Scientists spot 39 ancient galaxies that were 'invisible' to Hubble

These Gargantuan Galaxies, Hidden in Plain Sight, Could Rewrite Universe's Early Days

These Gargantuan Galaxies, Hidden in Plain Sight, Could Rewrite Universe's Early Days

In an effort to find more typical galaxies, an global group of astronomers led by Tao Wang from the University of Tokyo used the Atacama Large Millimeter/submillimeter Array (ALMA) radio observatory in Chile, as well as other telescopes.

Scientists knew that there should be some objects like these out there, and the researchers said that as these galaxies age, they should turn into massive elliptical galaxies like those we see closer to the Milky Way.

Wang and colleagues hope these galaxies can explain both how today's galaxies began, but also how so many of them came to exist so early in the universe, contrary to most current theories. The amount of stretching allows astronomers to calculate how far away something is, which also tells you how long ago the light you're seeing was emitted from the thing in question. So the astronomers turned to the Atacama Large Millimeter/submillimeter Array (ALMA), a spread of radio dishes in Chile.

Another reason these galaxies appear so weak is because larger galaxies, even in the present day, tend to be shrouded in dust, which obscures them more than their smaller galactic siblings.

The bigger a galaxy, the bigger the supermassive blackhole at its heart, say the scientists.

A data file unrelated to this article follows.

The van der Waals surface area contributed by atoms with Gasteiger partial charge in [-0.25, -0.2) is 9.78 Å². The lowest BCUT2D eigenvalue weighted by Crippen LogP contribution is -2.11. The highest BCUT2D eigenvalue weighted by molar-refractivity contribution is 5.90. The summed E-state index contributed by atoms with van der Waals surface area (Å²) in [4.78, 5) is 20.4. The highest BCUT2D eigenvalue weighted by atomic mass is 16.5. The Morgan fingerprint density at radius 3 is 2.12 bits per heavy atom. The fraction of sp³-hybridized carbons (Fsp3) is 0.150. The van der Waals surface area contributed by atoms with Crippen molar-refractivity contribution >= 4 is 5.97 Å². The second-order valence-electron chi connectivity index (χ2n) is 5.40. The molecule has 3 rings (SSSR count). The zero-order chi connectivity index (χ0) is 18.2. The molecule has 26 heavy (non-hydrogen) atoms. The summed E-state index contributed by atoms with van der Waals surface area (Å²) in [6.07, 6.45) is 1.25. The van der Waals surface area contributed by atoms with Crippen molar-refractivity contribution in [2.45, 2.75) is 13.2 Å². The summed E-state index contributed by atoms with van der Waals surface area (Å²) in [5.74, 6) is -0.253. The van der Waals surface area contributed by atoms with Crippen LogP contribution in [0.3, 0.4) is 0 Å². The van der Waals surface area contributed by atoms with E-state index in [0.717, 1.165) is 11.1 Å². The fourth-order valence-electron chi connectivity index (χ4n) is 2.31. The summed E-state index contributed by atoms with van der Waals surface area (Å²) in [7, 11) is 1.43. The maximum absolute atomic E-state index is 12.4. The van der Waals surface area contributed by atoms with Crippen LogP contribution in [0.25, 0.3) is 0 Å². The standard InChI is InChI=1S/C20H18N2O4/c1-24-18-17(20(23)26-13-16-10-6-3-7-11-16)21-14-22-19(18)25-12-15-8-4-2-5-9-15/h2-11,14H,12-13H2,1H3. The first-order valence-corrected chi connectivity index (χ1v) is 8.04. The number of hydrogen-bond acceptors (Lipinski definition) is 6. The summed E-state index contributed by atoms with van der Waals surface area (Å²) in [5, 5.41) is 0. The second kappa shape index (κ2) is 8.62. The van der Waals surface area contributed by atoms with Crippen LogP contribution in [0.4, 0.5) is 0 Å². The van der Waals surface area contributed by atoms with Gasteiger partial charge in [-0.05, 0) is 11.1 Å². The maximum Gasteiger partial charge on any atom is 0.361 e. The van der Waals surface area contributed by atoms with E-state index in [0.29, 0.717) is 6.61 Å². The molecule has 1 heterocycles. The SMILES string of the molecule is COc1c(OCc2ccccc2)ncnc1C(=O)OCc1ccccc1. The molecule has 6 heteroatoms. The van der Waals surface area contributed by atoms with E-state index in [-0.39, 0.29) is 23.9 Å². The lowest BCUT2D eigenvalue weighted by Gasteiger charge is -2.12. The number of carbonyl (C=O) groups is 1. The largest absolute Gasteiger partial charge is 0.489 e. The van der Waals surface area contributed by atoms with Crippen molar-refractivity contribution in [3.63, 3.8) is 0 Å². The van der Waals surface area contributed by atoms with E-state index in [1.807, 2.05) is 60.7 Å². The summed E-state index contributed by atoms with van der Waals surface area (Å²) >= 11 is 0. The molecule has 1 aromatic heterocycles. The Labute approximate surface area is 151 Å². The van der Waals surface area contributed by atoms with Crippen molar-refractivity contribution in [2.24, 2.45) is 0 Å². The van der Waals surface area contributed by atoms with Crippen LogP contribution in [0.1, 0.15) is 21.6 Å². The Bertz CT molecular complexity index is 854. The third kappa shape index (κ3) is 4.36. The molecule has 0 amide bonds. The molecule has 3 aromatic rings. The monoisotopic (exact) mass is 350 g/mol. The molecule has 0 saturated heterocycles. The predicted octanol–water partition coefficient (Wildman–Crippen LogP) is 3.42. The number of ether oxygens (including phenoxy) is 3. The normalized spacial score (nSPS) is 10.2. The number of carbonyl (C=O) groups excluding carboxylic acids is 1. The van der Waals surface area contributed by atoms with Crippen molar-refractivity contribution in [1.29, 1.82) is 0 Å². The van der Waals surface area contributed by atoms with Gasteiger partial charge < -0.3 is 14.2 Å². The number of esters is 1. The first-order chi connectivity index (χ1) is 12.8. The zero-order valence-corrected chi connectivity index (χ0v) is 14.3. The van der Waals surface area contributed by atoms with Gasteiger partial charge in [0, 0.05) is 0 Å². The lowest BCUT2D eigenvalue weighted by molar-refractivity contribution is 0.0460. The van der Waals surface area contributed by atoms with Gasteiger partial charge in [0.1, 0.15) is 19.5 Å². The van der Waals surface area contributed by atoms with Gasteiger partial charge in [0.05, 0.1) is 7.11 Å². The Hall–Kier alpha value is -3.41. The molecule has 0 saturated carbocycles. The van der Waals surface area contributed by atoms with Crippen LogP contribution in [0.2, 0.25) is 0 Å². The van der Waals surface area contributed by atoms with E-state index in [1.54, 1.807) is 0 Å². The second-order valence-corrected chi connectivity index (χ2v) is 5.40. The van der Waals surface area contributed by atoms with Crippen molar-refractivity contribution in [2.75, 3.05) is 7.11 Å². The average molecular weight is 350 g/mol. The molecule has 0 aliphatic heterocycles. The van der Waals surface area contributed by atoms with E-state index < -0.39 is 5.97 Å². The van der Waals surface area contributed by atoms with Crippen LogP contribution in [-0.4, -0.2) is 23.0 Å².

"It was tough to convince our peers these galaxies were as old as we suspected them to be", said Wang, the paper's lead author, in a press release. "Our initial suspicions about their existence came from the Spitzer Space Telescope's infrared data".

But Elmegreen compared that growth to a drip, and the discovery of these ancient massive galaxies is like leaving a faucet dripping and returning just a bit later to see the bathtub had filled up. The vast research output of some 6,000 researchers is published in the world's top journals across the arts and sciences.

The new prevalence of these galaxies, which are connected with supermassive black holes and dark matter, contradicts the current known models of the universe. At this point, most of the information about the mechanisms of star formation has been collected from populations of galaxies observed in rest-frame ultraviolet light. But ALMA has sharp eyes and revealed details at submillimeter wavelengths, the best wavelength to peer through dust present in the early universe.

"Residing in the most massive dark matter haloes at their redshifts, they are probably the progenitors of the largest present-day galaxies in massive groups and clusters", the team write. But if we lived in one of these massive ancient galaxies, the view would be different.

"For one thing, the night sky would appear far more majestic".

"The greater density of stars means there would be many more stars close by appearing larger and brighter". "ALMA is not good at this and we need something more".

He added that he was eager for upcoming observatories like the space-based James Webb Space Telescope to show us "what these primordial beasts are really made of".

The invention of such massive, star-forming galaxies when the universe was lower than 2 billion years outdated matches nicely with previous observations of huge, quiescent galaxies later in cosmic historical past.